The U.S. Food and Drug Administration announced that it is requiring safety labeling changes to limit the use of prescription opioid cough and cold medicines containing codeine or hydrocodone in children younger than 18 years old because the serious risks of these medicines outweigh their potential benefits in this population. After safety labeling changes are made, these products will no longer be indicated for use to treat cough in any pediatric population and will be labeled for use only in adults aged 18 years and older. Labeling for the medications also is being updated with additional safety information for adult use – including an expanded Boxed Warning, the FDA’s most prominent warning ‒ notifying about the risks of misuse, abuse, addiction, overdose and death, and slowed or difficult breathing that can result from exposure to codeine or hydrocodone.
“Given the epidemic of opioid addiction, we’re concerned about unnecessary exposure to opioids, especially in young children. We know that any exposure to opioid drugs can lead to future addiction. It’s become clear that the use of prescription, opioid-containing medicines to treat cough and cold in children comes with serious risks that don’t justify their use in this vulnerable population,” said FDA Commissioner Scott Gottlieb, M.D. “It’s critical that we protect children from unnecessary exposure to prescription cough medicines containing codeine or hydrocodone. At the same time we’re taking steps to help reassure parents that treating the common cough and cold is possible without using opioid-containing products.”
In addition to limiting use in children following a comprehensive assessment of the risks and benefits of these products, labeling for adult-only use of prescription opioid cough and cold medicines that contain codeine or hydrocodone will also now include updated safety information. The new labeling will provide safety warnings on these products that are consistent with the labeling of other opioid-containing drug products, including immediate-release opioid analgesics and extended-release and long-acting opioid analgesics. Information about these required safety labeling changes are being made available to parents and health care professionals through a Drug Safety Communication.
The required safety labeling changes announced today are based on an extensive review of available data and expert advice shared at meetings to explore the pediatric use of opioid-containing cough and cold products. They expand pediatric restrictions put in place last year when the FDA required the addition of the FDA’s strongest warning, called a contraindication, to the labeling of prescription codeine products alerting that codeine should not be used to treat pain or cough in children younger than 12 years due to a specific risk of ultra-rapid metabolism in certain patients. The FDA also held an expert roundtable and convened a meeting of its Pediatric Advisory Committee to look at all the risks associated with the use of codeine- or a hydrocodone-containing cough and cold products in children and adolescents younger than 18-years-old. Experts indicated that although some pediatric cough symptoms do require treatment, cough due to a cold or upper respiratory infection typically does not require treatment. Moreover, the risks of using prescription opioid cough products in children of all ages generally outweigh the potential benefits.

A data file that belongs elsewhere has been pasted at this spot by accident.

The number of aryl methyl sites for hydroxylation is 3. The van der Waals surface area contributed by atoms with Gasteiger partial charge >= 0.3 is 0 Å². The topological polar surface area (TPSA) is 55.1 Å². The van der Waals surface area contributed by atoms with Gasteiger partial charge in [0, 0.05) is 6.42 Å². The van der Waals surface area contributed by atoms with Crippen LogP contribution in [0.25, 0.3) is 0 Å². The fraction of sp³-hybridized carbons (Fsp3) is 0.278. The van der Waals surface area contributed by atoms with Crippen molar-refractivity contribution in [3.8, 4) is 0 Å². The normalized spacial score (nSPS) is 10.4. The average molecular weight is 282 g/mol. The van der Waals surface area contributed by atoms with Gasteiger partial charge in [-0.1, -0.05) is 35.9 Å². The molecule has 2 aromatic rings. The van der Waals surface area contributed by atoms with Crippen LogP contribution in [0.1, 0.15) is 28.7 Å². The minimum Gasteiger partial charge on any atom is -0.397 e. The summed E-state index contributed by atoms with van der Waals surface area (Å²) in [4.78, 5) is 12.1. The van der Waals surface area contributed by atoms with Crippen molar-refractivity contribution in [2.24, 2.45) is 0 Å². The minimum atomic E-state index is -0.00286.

Common side effects of opioids include drowsiness, dizziness, nausea, vomiting, constipation, shortness of breath and headache. Parents of children currently prescribed a cough and cold medicine containing codeine or hydrocodone are encouraged to talk to their child’s health care professional about other treatment options. Caregivers should also read labels on non-prescription cough and cold products. Some products sold over-the-counter in a few states may contain codeine or may not be appropriate for young children.
Today’s action is one example of the FDA’s work to further protect patients for whom the risks of opioid products outweigh the benefits. The agency continues its ongoing efforts to reduce the scope of the epidemic of opioid addiction on several fronts, including decreasing exposure and preventing new addiction, supporting treatment for those with opioid use disorder, fostering development of novel pain therapies, and improving enforcement.
The FDA, an agency within the U.S. Department of Health and Human Services, promotes and protects the public health by, among other things, assuring the safety, effectiveness, and security of human and veterinary drugs, vaccines and other biological products for human use, and medical devices. The agency also is responsible for the safety and security of our nation’s food supply, cosmetics, dietary supplements, products that give off electronic radiation, and for regulating tobacco products.